Caterpillar Happenings

This is one of my fennel plants.

These are the cause of why my fennel plant looks like it looks.

And these,

…and these.

Actually, they’re all the same caterpillars. They ate fennel and they grew; caterpillars are like that. There were ten Black Swallowtail, Papilio polyxenes, butterfly larvae dining on this fennel over the past week or so.

Eating and eating, until there’s nothing left,

…except defoliated stems and hiding caterpillars,

…ready for metamorphosis in their cozy chrysalides. I guess I should make that singular,

…because from all those caterpillars, this is the only chrysalis that I’ve found.

I’m sure the others are nearby, safe from munching predators. I’ll keep an open eye for the emerging butterflies during this next week.

10 thoughts on “Caterpillar Happenings

  1. Swallowtails! They are the most astonishingly fashionable caterpillars don’t you think? Those patterns and that use of contrasting colors! Momma Nature ever gets on Project Runway all the other designers might as well stand down.

    My fennel was looking so awful towards the end of the summer that I went ahead and chopped it off to promote new growth with fingers crossed it was only the heat and lack of rain causing it to struggle so. It has come back a little but I bought another plant recently to supplement and am torn between planting it where the fennel has “always been” here or trying it out in a new spot. I guess I don’t know the natural life span of fennel. Maybe I simply need to buy several more?

    PS: I have such coneflower envy. So many healthy rosettes!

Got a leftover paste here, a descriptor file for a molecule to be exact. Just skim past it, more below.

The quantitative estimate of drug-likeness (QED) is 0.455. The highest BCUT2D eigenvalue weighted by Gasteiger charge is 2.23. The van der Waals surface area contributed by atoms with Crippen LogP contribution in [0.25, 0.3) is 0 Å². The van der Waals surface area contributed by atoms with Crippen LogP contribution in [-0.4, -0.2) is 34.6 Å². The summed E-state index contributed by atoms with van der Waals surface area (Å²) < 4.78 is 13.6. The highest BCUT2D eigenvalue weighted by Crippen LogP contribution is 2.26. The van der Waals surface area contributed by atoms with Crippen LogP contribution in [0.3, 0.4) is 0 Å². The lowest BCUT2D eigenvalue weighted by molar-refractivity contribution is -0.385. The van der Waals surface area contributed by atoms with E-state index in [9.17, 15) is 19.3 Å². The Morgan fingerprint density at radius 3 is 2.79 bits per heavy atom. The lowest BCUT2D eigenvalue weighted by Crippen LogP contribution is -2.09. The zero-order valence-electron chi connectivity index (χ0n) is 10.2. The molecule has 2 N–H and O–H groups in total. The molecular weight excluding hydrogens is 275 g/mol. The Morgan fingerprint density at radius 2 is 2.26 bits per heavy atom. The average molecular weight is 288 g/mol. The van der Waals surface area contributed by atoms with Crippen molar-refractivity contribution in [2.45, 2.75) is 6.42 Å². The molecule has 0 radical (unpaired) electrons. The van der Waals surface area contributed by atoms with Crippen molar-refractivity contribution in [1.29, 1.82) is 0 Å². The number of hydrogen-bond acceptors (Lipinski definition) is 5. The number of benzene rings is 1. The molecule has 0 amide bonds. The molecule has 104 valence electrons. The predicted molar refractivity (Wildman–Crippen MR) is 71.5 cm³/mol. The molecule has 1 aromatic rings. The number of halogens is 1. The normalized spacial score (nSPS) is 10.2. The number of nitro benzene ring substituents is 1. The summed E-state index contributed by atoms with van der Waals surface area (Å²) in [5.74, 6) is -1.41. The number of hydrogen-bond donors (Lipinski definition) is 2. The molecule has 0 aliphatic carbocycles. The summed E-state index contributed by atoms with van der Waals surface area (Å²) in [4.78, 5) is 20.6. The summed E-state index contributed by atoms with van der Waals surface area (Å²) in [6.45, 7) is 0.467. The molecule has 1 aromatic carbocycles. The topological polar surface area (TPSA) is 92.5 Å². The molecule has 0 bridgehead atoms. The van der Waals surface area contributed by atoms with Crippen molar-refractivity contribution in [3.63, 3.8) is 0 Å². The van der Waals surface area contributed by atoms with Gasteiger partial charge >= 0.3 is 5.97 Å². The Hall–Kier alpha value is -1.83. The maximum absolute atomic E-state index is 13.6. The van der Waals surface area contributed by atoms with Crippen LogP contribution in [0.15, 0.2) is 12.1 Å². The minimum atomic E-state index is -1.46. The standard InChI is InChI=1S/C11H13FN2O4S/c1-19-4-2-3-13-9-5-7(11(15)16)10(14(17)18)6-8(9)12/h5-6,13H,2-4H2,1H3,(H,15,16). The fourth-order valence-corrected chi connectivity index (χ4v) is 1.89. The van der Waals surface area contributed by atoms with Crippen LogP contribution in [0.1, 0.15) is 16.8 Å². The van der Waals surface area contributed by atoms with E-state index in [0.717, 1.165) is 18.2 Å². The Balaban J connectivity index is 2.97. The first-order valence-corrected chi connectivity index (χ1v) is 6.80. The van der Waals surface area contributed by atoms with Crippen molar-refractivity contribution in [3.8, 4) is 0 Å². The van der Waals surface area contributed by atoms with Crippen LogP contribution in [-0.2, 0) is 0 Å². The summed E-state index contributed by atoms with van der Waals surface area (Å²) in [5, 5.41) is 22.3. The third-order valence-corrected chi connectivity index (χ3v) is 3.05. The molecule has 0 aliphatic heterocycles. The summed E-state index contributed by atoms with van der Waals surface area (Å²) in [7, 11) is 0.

PPS: That little family of ceramic owls in the one shot? Adorable.)


    • That particular fennel is well over a year old–it’s very happy there, though it hasn’t looked its best for a while–that happens with butterfly plants and I tolerate it. The others I grow are planted in an entirely different area, get full sun and they do struggle a bit. I just planted 2 more fennels and a dill beside this one. The dill came with two caterpillars, so it’s happening again!

      Coneflowers are like weeds for me. I’ve had a few sprout up new blooms for fall, but most are happily settling in for winter dormancy.

      I love my little owls–they were fun to make and I figured they’d like the toads beside the pond. 🙂


  2. Yesterday I kept seeing all kinds of black swallowtails fluttering around the cemetery. They were probably looking for your garden and those adorable owls.


  3. Nice shots of the caterpillars throughout their life cycle! We had a very reliable fennel plant that attracted three rounds of Swallowtails, but it died last winter and i just replaced it and bought a dill plant in September. No caterpillars yet, but I hope to see some this coming spring.

    Fennel is even pretty attractive in its defoliated state in your yard.


    • Fennel is an annual for me. This particular fennel has live longer–I think it’s just in such a good spot. Your fennel will be pretty this winter-it’s a nice evergreen and I’m certain you’ll get your caterpillars-so fun to watch.


  4. Ten swallowtail caterpillars? Impressive! I had three on my parsley a week or two ago. I just released my Monarchs that I reared from cats, and with a vacancy in my butterfly condo, I thought I’d give a go at rearing the one swallowtail that remained on my parsley. With the disappearance of about 75% of my Monarch caterpillars when they were living in the garden (I’m quite sure birds are the culprit), I decided to bring the last swallowtail into a safer environment. I’m hoping I have as much success as I did with my Monarchs! Hopefully your caterpillars found good hiding places for their metamorphosis and didn’t meet the same fate as my garden-reared Monarchs.


    • It was something! I’ve moved caterpillars in the past, when I didn’t think a plant could support the number, but this fennel is quite tall and did have lots of foliage. Obviously, not so now. Sorry about your monarch cats, but you’re probably right, birds munched them–and better luck with the swallowtail.


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